Sunday, August 11, 2013

The Palmer-Epard Cabin

One of the most memorable buildings I have ever visited is the Palmer-Epard cabin on the back of the property at Homestead National Monument of America in Beatrice, Nebraska. The link takes you to photos of the small cabin while this one takes you to information on the cabin, built in 1867.  George Palmer and his wife lived in that single-room 14' by 16' cabin and raised 10 children in it.  Later, the Epards lived in it for 40 years.

I was born in 1939 so 1867 was not so many years earlier.  When I look at the interior of the small building, I can see in my mind's eye modern houses.  Plumbing, electricity, central heating and air conditioning, not to mention laundry facilities, attics and basements, paved driveways, garages that contain horseless vehicles that daily attain speeds unheard of back then - just some of the aspects that would probably have been unbelievable to the Palmers, the Epards and their neighbors.

It was not only back then.  In every country, there are people living without any of the features I have listed.  That might be by choice, as people try to get off the grid and back to nature.  But I suppose in most cases world-wide, it was not a choice at all.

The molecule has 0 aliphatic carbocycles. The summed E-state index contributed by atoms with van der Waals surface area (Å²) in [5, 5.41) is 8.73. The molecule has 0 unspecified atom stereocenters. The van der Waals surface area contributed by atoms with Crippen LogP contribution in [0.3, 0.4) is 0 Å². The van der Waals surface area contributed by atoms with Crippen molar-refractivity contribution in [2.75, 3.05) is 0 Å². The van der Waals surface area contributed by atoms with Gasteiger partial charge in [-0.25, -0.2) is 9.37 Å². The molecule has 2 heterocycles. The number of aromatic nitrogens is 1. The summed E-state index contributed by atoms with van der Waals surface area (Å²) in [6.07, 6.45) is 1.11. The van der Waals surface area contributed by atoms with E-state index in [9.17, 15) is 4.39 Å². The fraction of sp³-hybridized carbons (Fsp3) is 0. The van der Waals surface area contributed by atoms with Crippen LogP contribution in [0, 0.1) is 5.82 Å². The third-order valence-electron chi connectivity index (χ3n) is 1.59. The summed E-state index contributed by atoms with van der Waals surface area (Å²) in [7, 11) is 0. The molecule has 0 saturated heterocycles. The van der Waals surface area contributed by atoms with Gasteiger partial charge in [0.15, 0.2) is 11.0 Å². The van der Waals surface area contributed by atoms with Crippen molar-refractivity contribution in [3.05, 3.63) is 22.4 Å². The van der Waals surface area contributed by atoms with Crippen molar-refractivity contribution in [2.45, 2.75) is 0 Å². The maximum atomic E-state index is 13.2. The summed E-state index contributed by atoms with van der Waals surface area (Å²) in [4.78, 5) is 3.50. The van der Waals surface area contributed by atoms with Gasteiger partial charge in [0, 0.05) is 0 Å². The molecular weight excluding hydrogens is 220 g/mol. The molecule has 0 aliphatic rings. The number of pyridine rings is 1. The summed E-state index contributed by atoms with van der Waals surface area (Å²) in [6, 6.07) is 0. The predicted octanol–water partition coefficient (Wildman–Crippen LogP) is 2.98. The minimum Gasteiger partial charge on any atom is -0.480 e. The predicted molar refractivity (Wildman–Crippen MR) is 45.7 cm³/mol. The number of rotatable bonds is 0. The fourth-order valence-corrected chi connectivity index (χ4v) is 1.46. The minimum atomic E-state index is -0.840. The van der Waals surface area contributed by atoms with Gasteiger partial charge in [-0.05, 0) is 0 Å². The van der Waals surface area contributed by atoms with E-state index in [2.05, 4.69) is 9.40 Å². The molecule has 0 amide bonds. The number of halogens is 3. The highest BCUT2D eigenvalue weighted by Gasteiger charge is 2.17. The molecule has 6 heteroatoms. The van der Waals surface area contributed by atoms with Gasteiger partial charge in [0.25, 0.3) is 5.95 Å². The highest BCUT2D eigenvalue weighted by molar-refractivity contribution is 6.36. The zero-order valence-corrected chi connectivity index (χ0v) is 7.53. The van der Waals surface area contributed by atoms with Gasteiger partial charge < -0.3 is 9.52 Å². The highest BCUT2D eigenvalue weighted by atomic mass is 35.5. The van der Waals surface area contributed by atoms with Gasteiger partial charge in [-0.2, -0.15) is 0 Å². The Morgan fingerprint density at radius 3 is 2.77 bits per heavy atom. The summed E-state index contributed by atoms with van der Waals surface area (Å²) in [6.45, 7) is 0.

Before we get too weepy, it is wise to get updated. The Swedish physician, statistician, and professor of international health at Sweden's Karolinska Institute, Hans Rosling, is well-known for his YouTube and TED talks on the state of the world, shows that the general trend across the world for all countries is toward both longer life expectancy and greater wealth. He advises us all to drop the terminology "developed" and "developing" countries, since they are all moving toward smaller families and longer lives.

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